Project: Research project

Project Details


The heart represents a primary target of hypoxia-induced morphological and physiological alterations. Major alterations in cardiac gap junctions have been demonstrated following acute ischemic events, including decreased function and expression in damaged cells as well as reorganization of Cx43 distribution in the cardiac muscle cells as the tissue remodels. Moreover, expression of gap junctions between injured myocytes appears to be deleterious following ischemic injury, allowing spread of cell death from the injured cell to coupled neighbors (a phenomenon termed "bystander cell death");nonjunctional hemichannel opening may also contribute to this cell death. The general hypotheses to be tested in this proposal are that gap junctions formed by Cx43 are both targets and mediators of hypoxia-induced cardiac injury. The studies that are explicitly proposed for this Project will specifically study effects on cardiac gap junctions of two components of ischemia: hypoxia and hypercapnia. We will test three hypotheses: a) that hypoxia and hypercapnia may affect developing cardiac gap junctions through altered expression of Cx43 and its associated proteins or altered affinity of Cx43 for its binding partners, b) that hypoxia and hypercapnia will produce functional changes in gap junctions or hemichannels, and c) that gap junctions in developing heart can spread cell injury that is enhanced under stressful conditions. These hypotheses are formulated primarily on the basis of our previous studies of responses of gap junctions to related stimuli, substantiated in some cases by preliminary data obtained using cardiac tissue from animals maintained for 1-2 weeks in the hypoxia chambers. We expect that these studies will provide new information regarding effects on gap junctions of ischemia-related stresses. In addition, we will both benefit from and contribute broadly to the other Projects in the Program, due to our interest in gap junctions in brain and kidney and in the basic mechanisms of cellular pH regulation.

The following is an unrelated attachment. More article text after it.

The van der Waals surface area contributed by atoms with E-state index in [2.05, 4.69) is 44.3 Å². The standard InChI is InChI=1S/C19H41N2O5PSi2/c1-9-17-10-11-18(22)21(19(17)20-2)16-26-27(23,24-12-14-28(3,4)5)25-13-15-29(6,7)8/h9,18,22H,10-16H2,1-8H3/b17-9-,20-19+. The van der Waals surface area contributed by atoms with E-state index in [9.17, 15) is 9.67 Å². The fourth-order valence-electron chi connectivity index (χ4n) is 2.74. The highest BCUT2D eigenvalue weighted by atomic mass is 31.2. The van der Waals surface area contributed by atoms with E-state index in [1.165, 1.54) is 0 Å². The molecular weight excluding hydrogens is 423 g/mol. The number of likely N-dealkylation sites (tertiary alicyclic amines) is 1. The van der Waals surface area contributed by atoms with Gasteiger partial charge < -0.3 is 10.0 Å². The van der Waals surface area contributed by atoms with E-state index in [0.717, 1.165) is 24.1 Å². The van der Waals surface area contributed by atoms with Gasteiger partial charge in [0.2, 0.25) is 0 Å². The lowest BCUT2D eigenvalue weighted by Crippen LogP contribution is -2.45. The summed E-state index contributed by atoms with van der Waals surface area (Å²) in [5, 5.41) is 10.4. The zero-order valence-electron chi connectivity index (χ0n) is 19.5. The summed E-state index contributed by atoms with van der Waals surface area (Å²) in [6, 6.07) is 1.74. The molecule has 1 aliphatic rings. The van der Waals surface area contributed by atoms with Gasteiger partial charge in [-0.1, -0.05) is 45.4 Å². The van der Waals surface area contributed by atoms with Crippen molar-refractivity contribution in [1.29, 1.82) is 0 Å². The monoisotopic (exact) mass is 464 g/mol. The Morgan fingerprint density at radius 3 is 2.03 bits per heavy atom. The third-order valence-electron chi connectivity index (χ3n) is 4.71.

Effective start/end date10/1/957/31/10


  • National Institute of Child Health and Human Development: $173,887.00
  • National Institute of Child Health and Human Development: $174,210.00
  • National Institute of Child Health and Human Development: $155,645.00
  • National Institute of Child Health and Human Development: $173,129.00
  • National Institute of Child Health and Human Development: $169,627.00


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  • Hypoxia in Development;Injury and Adaptation Mechanisms

    Haddad, G. G., Boron, W. F., Iacobas, D. A., Kashgarian, M., Lister, G., Siegel, N. J., Spray, D. C., Behar, K. L., Gaudio, K. M., Haddad, G. G. G. & Haddad, G. G.


    Project: Research project